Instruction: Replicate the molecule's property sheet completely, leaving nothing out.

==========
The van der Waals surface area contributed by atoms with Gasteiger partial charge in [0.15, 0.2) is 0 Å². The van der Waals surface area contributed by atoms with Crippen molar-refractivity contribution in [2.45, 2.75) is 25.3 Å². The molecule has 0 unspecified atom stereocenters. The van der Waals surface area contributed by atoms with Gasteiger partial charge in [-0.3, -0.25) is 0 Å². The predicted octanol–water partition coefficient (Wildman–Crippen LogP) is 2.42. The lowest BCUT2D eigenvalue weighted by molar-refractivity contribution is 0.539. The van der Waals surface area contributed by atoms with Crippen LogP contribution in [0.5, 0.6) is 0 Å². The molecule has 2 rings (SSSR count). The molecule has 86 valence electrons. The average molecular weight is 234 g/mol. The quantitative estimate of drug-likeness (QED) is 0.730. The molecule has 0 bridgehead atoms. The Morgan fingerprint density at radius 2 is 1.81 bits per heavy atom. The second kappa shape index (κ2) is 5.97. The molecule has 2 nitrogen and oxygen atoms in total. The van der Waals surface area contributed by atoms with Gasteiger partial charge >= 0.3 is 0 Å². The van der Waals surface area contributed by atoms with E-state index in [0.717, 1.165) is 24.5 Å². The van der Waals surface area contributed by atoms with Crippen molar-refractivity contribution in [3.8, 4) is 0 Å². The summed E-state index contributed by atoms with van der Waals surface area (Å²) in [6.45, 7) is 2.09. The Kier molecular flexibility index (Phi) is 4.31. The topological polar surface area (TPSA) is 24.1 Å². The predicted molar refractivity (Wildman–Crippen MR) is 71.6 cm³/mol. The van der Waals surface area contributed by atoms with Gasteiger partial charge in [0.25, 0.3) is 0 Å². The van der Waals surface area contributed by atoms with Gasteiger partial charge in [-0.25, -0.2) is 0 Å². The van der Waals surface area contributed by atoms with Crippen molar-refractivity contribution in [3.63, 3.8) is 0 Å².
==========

The van der Waals surface area contributed by atoms with Gasteiger partial charge in [0.15, 0.2) is 0 Å². The van der Waals surface area contributed by atoms with Crippen molar-refractivity contribution in [2.45, 2.75) is 25.3 Å². The molecule has 0 unspecified atom stereocenters. The van der Waals surface area contributed by atoms with Gasteiger partial charge in [-0.3, -0.25) is 0 Å². The predicted octanol–water partition coefficient (Wildman–Crippen LogP) is 2.42. The lowest BCUT2D eigenvalue weighted by molar-refractivity contribution is 0.539. The van der Waals surface area contributed by atoms with Crippen LogP contribution in [0.5, 0.6) is 0 Å². The molecule has 2 rings (SSSR count). The molecule has 86 valence electrons. The average molecular weight is 234 g/mol. The quantitative estimate of drug-likeness (QED) is 0.730. The molecule has 0 bridgehead atoms. The Morgan fingerprint density at radius 2 is 1.81 bits per heavy atom. The second kappa shape index (κ2) is 5.97. The molecule has 2 nitrogen and oxygen atoms in total. The van der Waals surface area contributed by atoms with Gasteiger partial charge >= 0.3 is 0 Å². The van der Waals surface area contributed by atoms with E-state index in [0.717, 1.165) is 24.5 Å². The van der Waals surface area contributed by atoms with Crippen molar-refractivity contribution in [3.8, 4) is 0 Å². The summed E-state index contributed by atoms with van der Waals surface area (Å²) in [6.45, 7) is 2.09. The Kier molecular flexibility index (Phi) is 4.31. The topological polar surface area (TPSA) is 24.1 Å². The predicted molar refractivity (Wildman–Crippen MR) is 71.6 cm³/mol. The van der Waals surface area contributed by atoms with Gasteiger partial charge in [0.25, 0.3) is 0 Å². The van der Waals surface area contributed by atoms with Gasteiger partial charge in [-0.25, -0.2) is 0 Å². The van der Waals surface area contributed by atoms with Crippen molar-refractivity contribution in [3.63, 3.8) is 0 Å².